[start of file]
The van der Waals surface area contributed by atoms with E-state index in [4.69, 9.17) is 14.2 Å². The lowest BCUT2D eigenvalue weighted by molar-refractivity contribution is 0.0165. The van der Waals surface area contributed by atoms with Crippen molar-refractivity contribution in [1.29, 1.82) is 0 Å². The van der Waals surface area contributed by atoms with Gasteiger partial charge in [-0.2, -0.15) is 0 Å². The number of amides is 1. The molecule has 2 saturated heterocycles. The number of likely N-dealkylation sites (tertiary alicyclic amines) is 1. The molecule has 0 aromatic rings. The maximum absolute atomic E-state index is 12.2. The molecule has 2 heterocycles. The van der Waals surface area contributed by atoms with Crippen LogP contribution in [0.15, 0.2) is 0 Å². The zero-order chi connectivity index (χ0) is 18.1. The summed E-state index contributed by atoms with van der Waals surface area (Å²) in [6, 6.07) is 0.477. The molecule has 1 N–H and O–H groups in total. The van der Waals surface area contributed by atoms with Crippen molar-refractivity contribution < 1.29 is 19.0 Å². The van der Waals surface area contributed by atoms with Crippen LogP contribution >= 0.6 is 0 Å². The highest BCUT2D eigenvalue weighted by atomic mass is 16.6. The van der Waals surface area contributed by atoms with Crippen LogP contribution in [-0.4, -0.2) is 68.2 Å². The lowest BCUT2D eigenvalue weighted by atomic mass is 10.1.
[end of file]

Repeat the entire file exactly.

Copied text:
The van der Waals surface area contributed by atoms with E-state index in [4.69, 9.17) is 14.2 Å². The lowest BCUT2D eigenvalue weighted by molar-refractivity contribution is 0.0165. The van der Waals surface area contributed by atoms with Crippen molar-refractivity contribution in [1.29, 1.82) is 0 Å². The van der Waals surface area contributed by atoms with Gasteiger partial charge in [-0.2, -0.15) is 0 Å². The number of amides is 1. The molecule has 2 saturated heterocycles. The number of likely N-dealkylation sites (tertiary alicyclic amines) is 1. The molecule has 0 aromatic rings. The maximum absolute atomic E-state index is 12.2. The molecule has 2 heterocycles. The van der Waals surface area contributed by atoms with Crippen LogP contribution in [0.15, 0.2) is 0 Å². The zero-order chi connectivity index (χ0) is 18.1. The summed E-state index contributed by atoms with van der Waals surface area (Å²) in [6, 6.07) is 0.477. The molecule has 1 N–H and O–H groups in total. The van der Waals surface area contributed by atoms with Crippen molar-refractivity contribution < 1.29 is 19.0 Å². The van der Waals surface area contributed by atoms with Crippen LogP contribution >= 0.6 is 0 Å². The highest BCUT2D eigenvalue weighted by atomic mass is 16.6. The van der Waals surface area contributed by atoms with Crippen LogP contribution in [-0.4, -0.2) is 68.2 Å². The lowest BCUT2D eigenvalue weighted by atomic mass is 10.1.